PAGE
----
4 min

10 great summer resorts

From Fire Island and Provincetown to Asheville and New Hope

Set against the Blue Ridge Mountains, Asheville, North Carolina, boasts hot theatre, literary and restaurant scenes, plus a smorgasbord of gay- and lesbian-owned inns and guesthouses. Credit: Asheville Convention & Visitors Bureau

When the mercury rises, set your sights on these enticing resorts across the border, away from the urban sprawl. You’ll find gay-adored destinations boasting boardwalks where the crowds skew gay and lesbian, beaches filled with boys and girls, and a flotilla of fine bars, restaurants and hotels that happily host everyone from across the LGBT spectrum.

1.  Fire Island, New York
Divided into two main communities, The Pines and Cherry Grove, this car-free barrier island off the south shore of Long Island has a special place in the hearts of gay New Yorkers. With just a train and ferry ride between big city and sand, it’s an easy escape for city boys and girls. The Chelsea set tends to make for Cherry Grove, while a more mixed mélange (clique-wise and straight/gay/lesbian) takes over The Pines during the summer months. Make it a splashy summer at Fire Island National Seashore’s blue-flag beaches (Sunken Forest and Watch Hill) and continue the party at Sip N Twirl. Watch ferries and their captivating cargo dock from Cherry’s, try “low tea” at the Blue Whale and dance at the Ice Palace or Pavilion.

2.  New Hope, Pennsylvania
This well-loved Pennsylvania tourist town can trace its gay roots back to the 1940s and ’50s, when artists and performers first stumbled upon it. Just across the Delaware River from New Jersey, the town of 2,500 is understandably popular with LGBT folks from New York, New Jersey and, of course, Philly. The quaint town offers antique stores, galleries, a vibrant bar and theatre scene, and a Pride celebration every May. Don’t miss the monthly drag shows, jazz concerts and excellent dining at The Raven.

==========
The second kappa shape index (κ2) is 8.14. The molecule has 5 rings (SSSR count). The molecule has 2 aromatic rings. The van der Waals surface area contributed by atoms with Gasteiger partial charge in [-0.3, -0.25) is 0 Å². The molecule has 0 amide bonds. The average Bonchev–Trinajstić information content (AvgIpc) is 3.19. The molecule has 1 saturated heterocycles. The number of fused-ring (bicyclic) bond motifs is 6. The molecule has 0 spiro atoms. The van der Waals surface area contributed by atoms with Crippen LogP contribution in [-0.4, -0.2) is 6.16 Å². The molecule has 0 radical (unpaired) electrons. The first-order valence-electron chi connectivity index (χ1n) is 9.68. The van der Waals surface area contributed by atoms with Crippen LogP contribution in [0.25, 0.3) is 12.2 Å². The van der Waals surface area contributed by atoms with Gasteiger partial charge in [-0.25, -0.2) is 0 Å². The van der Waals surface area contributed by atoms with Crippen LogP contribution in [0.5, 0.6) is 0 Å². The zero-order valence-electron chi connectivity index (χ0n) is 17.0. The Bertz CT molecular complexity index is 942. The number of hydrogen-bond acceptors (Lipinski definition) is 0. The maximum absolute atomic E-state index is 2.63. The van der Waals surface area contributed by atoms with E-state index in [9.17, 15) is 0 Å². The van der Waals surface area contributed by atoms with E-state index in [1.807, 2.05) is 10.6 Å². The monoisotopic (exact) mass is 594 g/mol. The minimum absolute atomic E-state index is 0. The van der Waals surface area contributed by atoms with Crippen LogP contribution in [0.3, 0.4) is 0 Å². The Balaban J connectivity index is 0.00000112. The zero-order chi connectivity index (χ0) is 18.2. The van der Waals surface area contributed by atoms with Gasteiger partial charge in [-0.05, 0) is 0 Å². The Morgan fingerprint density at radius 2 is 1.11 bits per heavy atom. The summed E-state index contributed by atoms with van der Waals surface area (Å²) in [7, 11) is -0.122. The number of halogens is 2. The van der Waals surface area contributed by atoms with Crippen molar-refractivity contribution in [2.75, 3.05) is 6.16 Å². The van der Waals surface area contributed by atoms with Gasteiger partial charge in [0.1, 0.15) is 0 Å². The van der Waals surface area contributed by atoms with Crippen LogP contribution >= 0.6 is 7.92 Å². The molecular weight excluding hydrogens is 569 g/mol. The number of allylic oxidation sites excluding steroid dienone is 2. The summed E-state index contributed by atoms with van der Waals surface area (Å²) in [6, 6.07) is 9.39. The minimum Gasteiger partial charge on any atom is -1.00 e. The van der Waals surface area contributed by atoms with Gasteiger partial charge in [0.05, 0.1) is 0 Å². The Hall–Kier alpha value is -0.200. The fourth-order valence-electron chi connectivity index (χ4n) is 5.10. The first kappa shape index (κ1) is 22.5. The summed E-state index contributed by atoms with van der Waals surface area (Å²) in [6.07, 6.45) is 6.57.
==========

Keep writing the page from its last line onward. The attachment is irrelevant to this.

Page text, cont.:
3.  Rehoboth Beach, Deleware
A LGBT summer hotspot for folks from Philly, DC, Baltimore and New York, this one-square-mile town’s population soars from a mere 1,500 to 80,000 on summer weekends, so hotel and restaurant reservations are essential. When the weekend rolls around, this seaside delight of a town’s many bars, restaurants and nightspots fill with a very gay crowd. Rehoboth offers a more laid-back take on summer, so don’t go expecting the high-octane antics of P’town, but if you want to soak up the sun amongst LGBT hordes, take your towel to tres-gay Poodle Beach at the south end of the boardwalk.

4.  Ogunquit, Maine
The quaint gay-popular beach resort of Ogunquit is a fishing village with lovely wee inns, a bevy of excellent seafood restaurants, some fun, low-key LGBT bars, and a picturesque backdrop of granite cliffs. The Pine Tree State also boasts a pleasing landscape of evergreens and birch trees perched alongside rocky coves and enticing sandy beaches. The gay-owned Admiral’s Inn offers two pools, two hot tubs, fire pits and a gym.

5.  Provincetown, Massachusetts